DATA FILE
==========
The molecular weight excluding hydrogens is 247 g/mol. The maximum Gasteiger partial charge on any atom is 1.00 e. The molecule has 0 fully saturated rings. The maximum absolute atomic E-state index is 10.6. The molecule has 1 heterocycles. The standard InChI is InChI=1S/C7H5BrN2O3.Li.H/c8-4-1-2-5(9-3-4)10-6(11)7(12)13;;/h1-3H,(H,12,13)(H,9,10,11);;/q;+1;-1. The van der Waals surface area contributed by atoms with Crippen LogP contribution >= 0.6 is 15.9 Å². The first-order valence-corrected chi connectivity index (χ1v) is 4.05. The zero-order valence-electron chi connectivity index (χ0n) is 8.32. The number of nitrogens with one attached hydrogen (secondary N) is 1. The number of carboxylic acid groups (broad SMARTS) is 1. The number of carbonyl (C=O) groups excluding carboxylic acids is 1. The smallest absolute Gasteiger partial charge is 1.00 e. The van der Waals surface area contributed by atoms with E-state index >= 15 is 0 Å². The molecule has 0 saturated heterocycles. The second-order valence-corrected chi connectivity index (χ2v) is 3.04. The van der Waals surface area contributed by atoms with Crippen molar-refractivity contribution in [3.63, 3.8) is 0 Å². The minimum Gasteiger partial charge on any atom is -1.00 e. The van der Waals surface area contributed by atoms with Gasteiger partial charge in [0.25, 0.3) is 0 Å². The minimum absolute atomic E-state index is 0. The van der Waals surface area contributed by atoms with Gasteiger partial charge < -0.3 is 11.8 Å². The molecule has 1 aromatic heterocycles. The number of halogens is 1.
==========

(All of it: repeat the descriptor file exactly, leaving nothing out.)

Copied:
The molecular weight excluding hydrogens is 247 g/mol. The maximum Gasteiger partial charge on any atom is 1.00 e. The molecule has 0 fully saturated rings. The maximum absolute atomic E-state index is 10.6. The molecule has 1 heterocycles. The standard InChI is InChI=1S/C7H5BrN2O3.Li.H/c8-4-1-2-5(9-3-4)10-6(11)7(12)13;;/h1-3H,(H,12,13)(H,9,10,11);;/q;+1;-1. The van der Waals surface area contributed by atoms with Crippen LogP contribution >= 0.6 is 15.9 Å². The first-order valence-corrected chi connectivity index (χ1v) is 4.05. The zero-order valence-electron chi connectivity index (χ0n) is 8.32. The number of nitrogens with one attached hydrogen (secondary N) is 1. The number of carboxylic acid groups (broad SMARTS) is 1. The number of carbonyl (C=O) groups excluding carboxylic acids is 1. The smallest absolute Gasteiger partial charge is 1.00 e. The van der Waals surface area contributed by atoms with E-state index >= 15 is 0 Å². The molecule has 0 saturated heterocycles. The second-order valence-corrected chi connectivity index (χ2v) is 3.04. The van der Waals surface area contributed by atoms with Crippen molar-refractivity contribution in [3.63, 3.8) is 0 Å². The minimum Gasteiger partial charge on any atom is -1.00 e. The van der Waals surface area contributed by atoms with Gasteiger partial charge in [0.25, 0.3) is 0 Å². The minimum absolute atomic E-state index is 0. The van der Waals surface area contributed by atoms with Gasteiger partial charge < -0.3 is 11.8 Å². The molecule has 1 aromatic heterocycles. The number of halogens is 1.